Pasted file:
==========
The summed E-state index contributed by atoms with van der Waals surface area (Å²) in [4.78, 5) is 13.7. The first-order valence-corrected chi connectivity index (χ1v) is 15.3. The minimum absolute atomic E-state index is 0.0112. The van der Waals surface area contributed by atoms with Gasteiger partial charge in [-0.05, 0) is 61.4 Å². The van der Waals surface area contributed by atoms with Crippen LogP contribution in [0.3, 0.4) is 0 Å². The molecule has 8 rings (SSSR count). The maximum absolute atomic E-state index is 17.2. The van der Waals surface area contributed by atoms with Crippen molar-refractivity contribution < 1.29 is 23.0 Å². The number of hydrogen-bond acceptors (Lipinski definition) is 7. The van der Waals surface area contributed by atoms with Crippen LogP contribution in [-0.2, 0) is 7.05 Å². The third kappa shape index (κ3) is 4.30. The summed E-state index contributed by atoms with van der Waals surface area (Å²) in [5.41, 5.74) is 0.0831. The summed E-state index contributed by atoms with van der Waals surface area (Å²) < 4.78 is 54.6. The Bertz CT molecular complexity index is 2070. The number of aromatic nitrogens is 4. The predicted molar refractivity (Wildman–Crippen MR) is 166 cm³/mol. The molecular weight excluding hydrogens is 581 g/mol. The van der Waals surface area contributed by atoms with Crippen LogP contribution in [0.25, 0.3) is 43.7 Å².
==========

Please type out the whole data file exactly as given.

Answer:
The summed E-state index contributed by atoms with van der Waals surface area (Å²) in [4.78, 5) is 13.7. The first-order valence-corrected chi connectivity index (χ1v) is 15.3. The minimum absolute atomic E-state index is 0.0112. The van der Waals surface area contributed by atoms with Gasteiger partial charge in [-0.05, 0) is 61.4 Å². The van der Waals surface area contributed by atoms with Crippen LogP contribution in [0.3, 0.4) is 0 Å². The molecule has 8 rings (SSSR count). The maximum absolute atomic E-state index is 17.2. The van der Waals surface area contributed by atoms with Crippen molar-refractivity contribution < 1.29 is 23.0 Å². The number of hydrogen-bond acceptors (Lipinski definition) is 7. The van der Waals surface area contributed by atoms with Crippen LogP contribution in [-0.2, 0) is 7.05 Å². The third kappa shape index (κ3) is 4.30. The summed E-state index contributed by atoms with van der Waals surface area (Å²) in [5.41, 5.74) is 0.0831. The summed E-state index contributed by atoms with van der Waals surface area (Å²) < 4.78 is 54.6. The Bertz CT molecular complexity index is 2070. The number of aromatic nitrogens is 4. The predicted molar refractivity (Wildman–Crippen MR) is 166 cm³/mol. The molecular weight excluding hydrogens is 581 g/mol. The van der Waals surface area contributed by atoms with Crippen LogP contribution in [0.25, 0.3) is 43.7 Å².